We had a lot of posts about solar-powered devices which are using for making drinkable water out of salty water. But most of these devices are far too expensive to install and operate in many locations, especially in low-income countries and remote areas.
According to SolarDaily news, researchers at the University of Maryland’s A. James Clark School of Engineering have demonstrated a successful prototype of one critical component for affordable small-scale desalination: an inexpensive solar evaporator, made of wood.
The design employs a technique known as interfacial evaporation, “which shows great potential in response to global water scarcity because of its high solar-to-vapor efficiency, low environmental impact, and portable device design with low cost,” says Liangbing Hu, associate professor of materials science and engineering and affiliate of the Maryland Energy Innovation Institute.. “These features make it suitable for off-grid water generation and purification, especially for low-income countries.”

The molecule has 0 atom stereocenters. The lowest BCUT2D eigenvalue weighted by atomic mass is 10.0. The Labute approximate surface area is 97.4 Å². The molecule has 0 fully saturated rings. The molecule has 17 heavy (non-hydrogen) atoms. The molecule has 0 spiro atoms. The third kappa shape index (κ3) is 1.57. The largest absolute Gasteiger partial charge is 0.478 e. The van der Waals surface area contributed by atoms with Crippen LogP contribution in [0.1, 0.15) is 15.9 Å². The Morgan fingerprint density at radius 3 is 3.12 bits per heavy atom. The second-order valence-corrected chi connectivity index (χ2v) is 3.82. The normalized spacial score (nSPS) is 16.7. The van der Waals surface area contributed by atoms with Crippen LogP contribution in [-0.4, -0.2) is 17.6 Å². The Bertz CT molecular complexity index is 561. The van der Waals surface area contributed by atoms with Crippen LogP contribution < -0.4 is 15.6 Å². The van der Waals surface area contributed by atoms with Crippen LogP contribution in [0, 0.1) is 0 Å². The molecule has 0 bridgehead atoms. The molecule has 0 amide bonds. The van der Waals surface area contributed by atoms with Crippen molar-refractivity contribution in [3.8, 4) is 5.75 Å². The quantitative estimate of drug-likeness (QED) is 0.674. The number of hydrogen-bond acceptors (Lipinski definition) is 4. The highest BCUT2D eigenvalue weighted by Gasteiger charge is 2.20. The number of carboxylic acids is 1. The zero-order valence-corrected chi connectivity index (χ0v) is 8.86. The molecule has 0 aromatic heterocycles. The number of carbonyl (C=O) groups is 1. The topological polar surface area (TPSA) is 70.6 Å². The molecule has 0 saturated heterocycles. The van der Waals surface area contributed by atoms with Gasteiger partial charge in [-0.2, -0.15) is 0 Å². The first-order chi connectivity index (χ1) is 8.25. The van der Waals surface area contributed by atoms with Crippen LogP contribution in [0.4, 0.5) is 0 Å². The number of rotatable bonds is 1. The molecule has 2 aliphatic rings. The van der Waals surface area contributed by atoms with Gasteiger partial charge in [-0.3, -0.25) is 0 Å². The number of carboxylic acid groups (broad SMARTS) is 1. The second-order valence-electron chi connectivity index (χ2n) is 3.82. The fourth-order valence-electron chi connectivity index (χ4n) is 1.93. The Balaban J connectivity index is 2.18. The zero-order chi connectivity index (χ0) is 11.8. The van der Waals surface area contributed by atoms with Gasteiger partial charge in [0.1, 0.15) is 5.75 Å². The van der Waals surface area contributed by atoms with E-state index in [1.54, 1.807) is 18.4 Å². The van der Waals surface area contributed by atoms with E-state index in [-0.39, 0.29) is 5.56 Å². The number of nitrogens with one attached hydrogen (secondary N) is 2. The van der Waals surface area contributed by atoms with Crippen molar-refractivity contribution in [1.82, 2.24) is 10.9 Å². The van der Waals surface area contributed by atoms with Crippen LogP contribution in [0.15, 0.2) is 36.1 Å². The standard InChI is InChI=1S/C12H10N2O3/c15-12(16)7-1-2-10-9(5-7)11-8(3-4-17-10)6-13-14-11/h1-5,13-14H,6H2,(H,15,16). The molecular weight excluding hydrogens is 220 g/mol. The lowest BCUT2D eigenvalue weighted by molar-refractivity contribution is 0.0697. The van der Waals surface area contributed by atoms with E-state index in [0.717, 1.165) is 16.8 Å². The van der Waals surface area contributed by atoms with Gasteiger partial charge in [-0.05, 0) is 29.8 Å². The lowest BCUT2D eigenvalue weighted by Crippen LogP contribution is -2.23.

Interfacial evaporators are made of thin materials that float on saline water. Absorbing solar heat on top, the evaporators continuously pull up the saline water from below and convert it to steam on their top surface, leaving behind the salt.
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‘All rights go to the author of the news and image mentioned above’
Date: Apr 18, 2019 @ 15:37
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